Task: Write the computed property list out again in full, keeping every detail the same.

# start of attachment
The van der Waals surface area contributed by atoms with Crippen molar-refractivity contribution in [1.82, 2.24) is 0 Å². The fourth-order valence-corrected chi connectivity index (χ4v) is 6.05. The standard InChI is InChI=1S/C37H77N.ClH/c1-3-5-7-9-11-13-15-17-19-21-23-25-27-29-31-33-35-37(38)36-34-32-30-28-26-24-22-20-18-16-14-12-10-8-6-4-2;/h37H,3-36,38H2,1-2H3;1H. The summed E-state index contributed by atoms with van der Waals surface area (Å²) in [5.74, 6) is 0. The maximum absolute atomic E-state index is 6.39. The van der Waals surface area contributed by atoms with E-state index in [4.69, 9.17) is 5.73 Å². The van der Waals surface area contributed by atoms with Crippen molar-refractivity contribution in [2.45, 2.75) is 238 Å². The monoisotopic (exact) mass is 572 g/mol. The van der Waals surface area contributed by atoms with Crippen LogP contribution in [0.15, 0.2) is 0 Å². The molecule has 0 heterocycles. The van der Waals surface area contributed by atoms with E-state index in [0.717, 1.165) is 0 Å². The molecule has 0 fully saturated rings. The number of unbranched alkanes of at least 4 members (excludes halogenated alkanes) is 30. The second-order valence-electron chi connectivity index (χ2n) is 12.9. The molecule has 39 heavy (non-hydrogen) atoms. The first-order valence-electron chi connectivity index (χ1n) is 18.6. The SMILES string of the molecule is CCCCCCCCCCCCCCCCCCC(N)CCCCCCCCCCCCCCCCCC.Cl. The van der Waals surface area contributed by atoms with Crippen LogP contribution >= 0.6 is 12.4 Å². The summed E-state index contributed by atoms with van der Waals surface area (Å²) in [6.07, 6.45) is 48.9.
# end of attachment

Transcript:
The van der Waals surface area contributed by atoms with Crippen molar-refractivity contribution in [1.82, 2.24) is 0 Å². The fourth-order valence-corrected chi connectivity index (χ4v) is 6.05. The standard InChI is InChI=1S/C37H77N.ClH/c1-3-5-7-9-11-13-15-17-19-21-23-25-27-29-31-33-35-37(38)36-34-32-30-28-26-24-22-20-18-16-14-12-10-8-6-4-2;/h37H,3-36,38H2,1-2H3;1H. The summed E-state index contributed by atoms with van der Waals surface area (Å²) in [5.74, 6) is 0. The maximum absolute atomic E-state index is 6.39. The van der Waals surface area contributed by atoms with E-state index in [4.69, 9.17) is 5.73 Å². The van der Waals surface area contributed by atoms with Crippen molar-refractivity contribution in [2.45, 2.75) is 238 Å². The monoisotopic (exact) mass is 572 g/mol. The van der Waals surface area contributed by atoms with Crippen LogP contribution in [0.15, 0.2) is 0 Å². The molecule has 0 heterocycles. The van der Waals surface area contributed by atoms with E-state index in [0.717, 1.165) is 0 Å². The molecule has 0 fully saturated rings. The number of unbranched alkanes of at least 4 members (excludes halogenated alkanes) is 30. The second-order valence-electron chi connectivity index (χ2n) is 12.9. The molecule has 39 heavy (non-hydrogen) atoms. The first-order valence-electron chi connectivity index (χ1n) is 18.6. The SMILES string of the molecule is CCCCCCCCCCCCCCCCCCC(N)CCCCCCCCCCCCCCCCCC.Cl. The van der Waals surface area contributed by atoms with Crippen LogP contribution >= 0.6 is 12.4 Å². The summed E-state index contributed by atoms with van der Waals surface area (Å²) in [6.07, 6.45) is 48.9.